Inhalation injury is the leading cause of death in pediatric burn patients.
Child abuse comprises up to 10–20% of pediatric thermal injuries and must be ruled out.
Due to the larger body surface area to mass ratio of children compared to adults, the modified Parkland formula, which adds maintenance fluids to resuscitation fluids, is used in the resuscitation of smaller children.
Fluid resuscitation should be guided by the patient’s response (urine output).
Extremity escharotomy may be needed to prevent compartment syndrome, and chest escharotomy may be needed to prevent respiratory compromise.
Recent developments of silver-impregnated sustained release dressings (e.g., Aquacel® Ag) have allowed for the treatment of partial-thickness burns in a nearly painless fashion.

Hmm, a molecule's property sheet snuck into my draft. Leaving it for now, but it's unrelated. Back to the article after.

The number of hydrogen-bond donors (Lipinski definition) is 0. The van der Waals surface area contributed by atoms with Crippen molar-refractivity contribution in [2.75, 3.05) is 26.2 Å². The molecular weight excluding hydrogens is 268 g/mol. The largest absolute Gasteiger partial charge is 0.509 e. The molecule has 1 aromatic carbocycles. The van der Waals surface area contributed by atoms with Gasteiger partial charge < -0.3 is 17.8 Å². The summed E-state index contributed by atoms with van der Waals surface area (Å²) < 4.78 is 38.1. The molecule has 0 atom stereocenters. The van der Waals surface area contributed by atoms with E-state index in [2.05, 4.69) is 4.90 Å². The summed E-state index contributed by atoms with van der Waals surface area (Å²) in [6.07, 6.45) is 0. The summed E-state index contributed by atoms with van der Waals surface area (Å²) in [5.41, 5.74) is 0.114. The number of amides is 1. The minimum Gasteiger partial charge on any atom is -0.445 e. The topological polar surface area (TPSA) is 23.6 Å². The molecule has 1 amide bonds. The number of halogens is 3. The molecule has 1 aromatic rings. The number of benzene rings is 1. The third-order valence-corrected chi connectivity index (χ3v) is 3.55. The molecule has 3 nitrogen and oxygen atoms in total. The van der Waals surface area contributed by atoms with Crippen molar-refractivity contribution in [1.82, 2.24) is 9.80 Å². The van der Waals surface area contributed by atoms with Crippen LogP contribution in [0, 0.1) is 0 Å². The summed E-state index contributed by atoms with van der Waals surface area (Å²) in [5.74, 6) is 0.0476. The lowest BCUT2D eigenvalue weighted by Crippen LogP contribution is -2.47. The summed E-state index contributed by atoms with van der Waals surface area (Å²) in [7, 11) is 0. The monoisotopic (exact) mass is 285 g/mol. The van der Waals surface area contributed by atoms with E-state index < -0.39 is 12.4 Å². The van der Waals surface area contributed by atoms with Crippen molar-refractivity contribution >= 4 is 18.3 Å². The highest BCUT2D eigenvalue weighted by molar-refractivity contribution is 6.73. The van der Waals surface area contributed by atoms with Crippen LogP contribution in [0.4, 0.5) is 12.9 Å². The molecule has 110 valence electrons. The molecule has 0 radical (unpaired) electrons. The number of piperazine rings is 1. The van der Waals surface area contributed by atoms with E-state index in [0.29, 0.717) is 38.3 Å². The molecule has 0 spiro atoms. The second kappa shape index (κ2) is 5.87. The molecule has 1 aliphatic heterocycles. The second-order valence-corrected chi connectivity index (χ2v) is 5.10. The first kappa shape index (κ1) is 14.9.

Recent advances in the care of the critically burned patient with use of an aggressive multidisciplinary approach have led to significantly improved outcomes in children.
A multidisciplinary approach to burn care including participation of surgeons, nurses, occupational therapists, physical therapists, dieticians, play therapists, social workers, psychologists, and discharge planners, leads to the best outcome.